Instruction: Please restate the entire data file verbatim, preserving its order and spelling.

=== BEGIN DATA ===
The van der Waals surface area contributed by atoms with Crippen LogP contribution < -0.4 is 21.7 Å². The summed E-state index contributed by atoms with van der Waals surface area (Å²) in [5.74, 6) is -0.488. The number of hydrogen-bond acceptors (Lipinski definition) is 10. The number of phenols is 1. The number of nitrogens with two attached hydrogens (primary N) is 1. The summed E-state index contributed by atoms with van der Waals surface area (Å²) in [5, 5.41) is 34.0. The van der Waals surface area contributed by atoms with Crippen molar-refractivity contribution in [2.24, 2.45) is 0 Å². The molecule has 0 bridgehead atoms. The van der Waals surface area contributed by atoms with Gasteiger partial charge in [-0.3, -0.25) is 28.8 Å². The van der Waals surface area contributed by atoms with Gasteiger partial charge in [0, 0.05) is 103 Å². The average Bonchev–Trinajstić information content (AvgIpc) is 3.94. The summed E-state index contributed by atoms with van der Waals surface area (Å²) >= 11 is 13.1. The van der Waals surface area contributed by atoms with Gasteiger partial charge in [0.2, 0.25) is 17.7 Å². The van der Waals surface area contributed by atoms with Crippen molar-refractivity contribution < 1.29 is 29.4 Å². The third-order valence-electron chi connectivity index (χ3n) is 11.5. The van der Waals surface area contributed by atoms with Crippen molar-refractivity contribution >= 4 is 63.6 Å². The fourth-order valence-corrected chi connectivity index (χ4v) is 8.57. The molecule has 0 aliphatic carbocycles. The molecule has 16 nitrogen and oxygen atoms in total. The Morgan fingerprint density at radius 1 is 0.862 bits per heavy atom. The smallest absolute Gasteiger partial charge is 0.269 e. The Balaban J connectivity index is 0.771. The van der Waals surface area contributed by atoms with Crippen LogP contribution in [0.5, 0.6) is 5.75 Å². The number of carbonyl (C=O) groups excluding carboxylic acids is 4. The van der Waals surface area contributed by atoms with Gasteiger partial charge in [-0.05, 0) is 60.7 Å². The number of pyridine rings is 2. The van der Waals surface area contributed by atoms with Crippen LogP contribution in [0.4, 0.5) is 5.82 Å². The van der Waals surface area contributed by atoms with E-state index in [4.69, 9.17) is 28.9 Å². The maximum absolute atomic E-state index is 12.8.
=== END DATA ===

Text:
The van der Waals surface area contributed by atoms with Crippen LogP contribution < -0.4 is 21.7 Å². The summed E-state index contributed by atoms with van der Waals surface area (Å²) in [5.74, 6) is -0.488. The number of hydrogen-bond acceptors (Lipinski definition) is 10. The number of phenols is 1. The number of nitrogens with two attached hydrogens (primary N) is 1. The summed E-state index contributed by atoms with van der Waals surface area (Å²) in [5, 5.41) is 34.0. The van der Waals surface area contributed by atoms with Crippen molar-refractivity contribution in [2.24, 2.45) is 0 Å². The molecule has 0 bridgehead atoms. The van der Waals surface area contributed by atoms with Gasteiger partial charge in [-0.3, -0.25) is 28.8 Å². The van der Waals surface area contributed by atoms with Gasteiger partial charge in [0, 0.05) is 103 Å². The average Bonchev–Trinajstić information content (AvgIpc) is 3.94. The summed E-state index contributed by atoms with van der Waals surface area (Å²) >= 11 is 13.1. The van der Waals surface area contributed by atoms with Gasteiger partial charge in [0.2, 0.25) is 17.7 Å². The van der Waals surface area contributed by atoms with Crippen molar-refractivity contribution < 1.29 is 29.4 Å². The third-order valence-electron chi connectivity index (χ3n) is 11.5. The van der Waals surface area contributed by atoms with Crippen molar-refractivity contribution >= 4 is 63.6 Å². The fourth-order valence-corrected chi connectivity index (χ4v) is 8.57. The molecule has 0 aliphatic carbocycles. The molecule has 16 nitrogen and oxygen atoms in total. The Morgan fingerprint density at radius 1 is 0.862 bits per heavy atom. The smallest absolute Gasteiger partial charge is 0.269 e. The Balaban J connectivity index is 0.771. The van der Waals surface area contributed by atoms with Crippen LogP contribution in [0.5, 0.6) is 5.75 Å². The number of carbonyl (C=O) groups excluding carboxylic acids is 4. The van der Waals surface area contributed by atoms with Gasteiger partial charge in [-0.05, 0) is 60.7 Å². The number of pyridine rings is 2. The van der Waals surface area contributed by atoms with Crippen LogP contribution in [0.4, 0.5) is 5.82 Å². The van der Waals surface area contributed by atoms with E-state index in [4.69, 9.17) is 28.9 Å². The maximum absolute atomic E-state index is 12.8.